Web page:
Those who say students should learn to write academic papers in high school, and not many do, do not allow teachers time to assign the papers, and guide students through the research process, or to do a decent job of assessing them when they are turned in. Some private school teachers have more time, and some of those spend more than most. A history teacher I know, with a Ph.D. in history, teaching at a private school across the street from CalTech, checks every endnote of every paper that comes in. Not many do that.
Lots of public high school teachers who are assigned social studies classes never read a history book themselves and never had to write a serious academic research paper themselves, certainly not if they went through the usual Social Studies Educator degree program. It is hard to convey either the excitement of history books or the satisfactions of work on a long serious academic paper if you have never read the one or written the other.
Time to bring out the silver lining. International Baccalaureate students have to write a 4,000-word Extended Essay for the Diploma. Some high school students read nonfiction books on their own, for some reason. David McCullough reported that Harry Truman read scores and scores of history books not assigned in class, and almost unthinkably in this politically correct day and age, Truman said (and found that):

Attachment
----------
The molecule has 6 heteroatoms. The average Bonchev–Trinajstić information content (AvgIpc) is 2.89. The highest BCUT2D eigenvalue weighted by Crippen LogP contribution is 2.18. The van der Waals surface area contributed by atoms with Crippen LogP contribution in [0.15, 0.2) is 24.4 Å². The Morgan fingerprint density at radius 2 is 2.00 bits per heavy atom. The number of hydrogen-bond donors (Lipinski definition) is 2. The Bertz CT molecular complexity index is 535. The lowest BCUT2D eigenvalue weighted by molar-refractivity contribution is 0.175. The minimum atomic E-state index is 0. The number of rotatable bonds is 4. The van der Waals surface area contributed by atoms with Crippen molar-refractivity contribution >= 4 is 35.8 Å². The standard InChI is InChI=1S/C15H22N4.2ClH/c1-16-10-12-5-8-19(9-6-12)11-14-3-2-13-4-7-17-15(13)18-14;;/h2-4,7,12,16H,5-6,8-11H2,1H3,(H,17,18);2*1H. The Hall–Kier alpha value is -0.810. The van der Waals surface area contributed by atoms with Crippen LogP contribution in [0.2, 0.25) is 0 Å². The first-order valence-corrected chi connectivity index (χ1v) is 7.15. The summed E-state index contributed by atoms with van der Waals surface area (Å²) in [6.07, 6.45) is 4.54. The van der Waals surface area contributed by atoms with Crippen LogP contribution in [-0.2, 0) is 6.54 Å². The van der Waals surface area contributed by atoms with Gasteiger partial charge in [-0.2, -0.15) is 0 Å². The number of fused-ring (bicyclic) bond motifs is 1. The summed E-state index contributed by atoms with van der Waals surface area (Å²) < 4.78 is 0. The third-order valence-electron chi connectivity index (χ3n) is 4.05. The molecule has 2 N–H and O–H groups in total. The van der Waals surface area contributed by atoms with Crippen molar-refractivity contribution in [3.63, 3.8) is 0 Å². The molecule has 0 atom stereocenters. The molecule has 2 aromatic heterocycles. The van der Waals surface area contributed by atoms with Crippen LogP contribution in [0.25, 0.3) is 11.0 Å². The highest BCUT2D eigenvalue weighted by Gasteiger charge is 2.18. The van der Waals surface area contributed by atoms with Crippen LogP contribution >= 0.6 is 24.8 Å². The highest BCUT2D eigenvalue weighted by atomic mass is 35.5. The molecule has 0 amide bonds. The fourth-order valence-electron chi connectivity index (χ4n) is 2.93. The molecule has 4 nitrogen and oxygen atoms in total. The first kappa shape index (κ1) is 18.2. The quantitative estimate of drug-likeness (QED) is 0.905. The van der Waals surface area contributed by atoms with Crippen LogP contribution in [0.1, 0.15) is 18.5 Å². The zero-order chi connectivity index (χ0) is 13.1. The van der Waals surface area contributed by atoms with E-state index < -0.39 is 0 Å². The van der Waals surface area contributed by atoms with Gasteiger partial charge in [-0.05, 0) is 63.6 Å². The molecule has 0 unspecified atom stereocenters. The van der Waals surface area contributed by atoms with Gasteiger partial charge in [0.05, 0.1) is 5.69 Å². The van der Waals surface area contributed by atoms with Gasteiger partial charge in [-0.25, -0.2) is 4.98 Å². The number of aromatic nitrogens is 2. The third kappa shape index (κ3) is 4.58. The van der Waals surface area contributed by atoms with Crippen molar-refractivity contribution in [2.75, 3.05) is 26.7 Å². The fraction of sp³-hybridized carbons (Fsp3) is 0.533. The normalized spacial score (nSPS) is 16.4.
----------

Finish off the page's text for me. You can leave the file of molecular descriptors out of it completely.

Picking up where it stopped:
“...‘Reading history, to me, was far more than a romantic adventure. It was solid instruction and wise teaching which I somehow felt I wanted and needed.’
He decided, he said, that men make history, otherwise there would be no history. History did not make the man, he was quite certain. His list of heroes advanced. To Andrew Jackson, Hannibal, and Robert E. Lee were added Cincinnatus, Scipio, Cyrus the Great and Gustavus Adolphus, the seventeenth-century Swedish king. No Jeffersons or Lincolns or Leonardos were part of his pantheon as yet. Whatever it was that made other boys of turn-of-the-century America venerate Andrew Carnegie or Thomas Edison, he had none of it. The Great Men by his lights were still the great generals...”
—David McCullough, Truman, 1992, p. 58
When I was on sabbatical from teaching history at the high school in Concord, Massachusetts in 1986/1987, I considered that a few of my students had written much longer and better history papers than they had to for my classes. It seemed reasonable to assume that in the 25,000 U.S. high schools, 3,500 Canadian high schools and in other high schools in the English-speaking world, there would be more diligent students of history. I thought that if I offered a quarterly journal of essays to these students they might send me their best work. So, in June of 1987, I incorporated The Concord Review, Inc., and that summer sent out a brochure calling for papers to all the high schools in the United States and Canada and 1,500 overseas.
By the time I had finished paying back for my sabbatical by teaching another year, I had papers from many schools and even subscribers from 14 states and 4 other countries. I donated my last $100,000 to get started, assuming that (1) many more good research papers would come in and (2) enough schools would subscribe to meet expenses.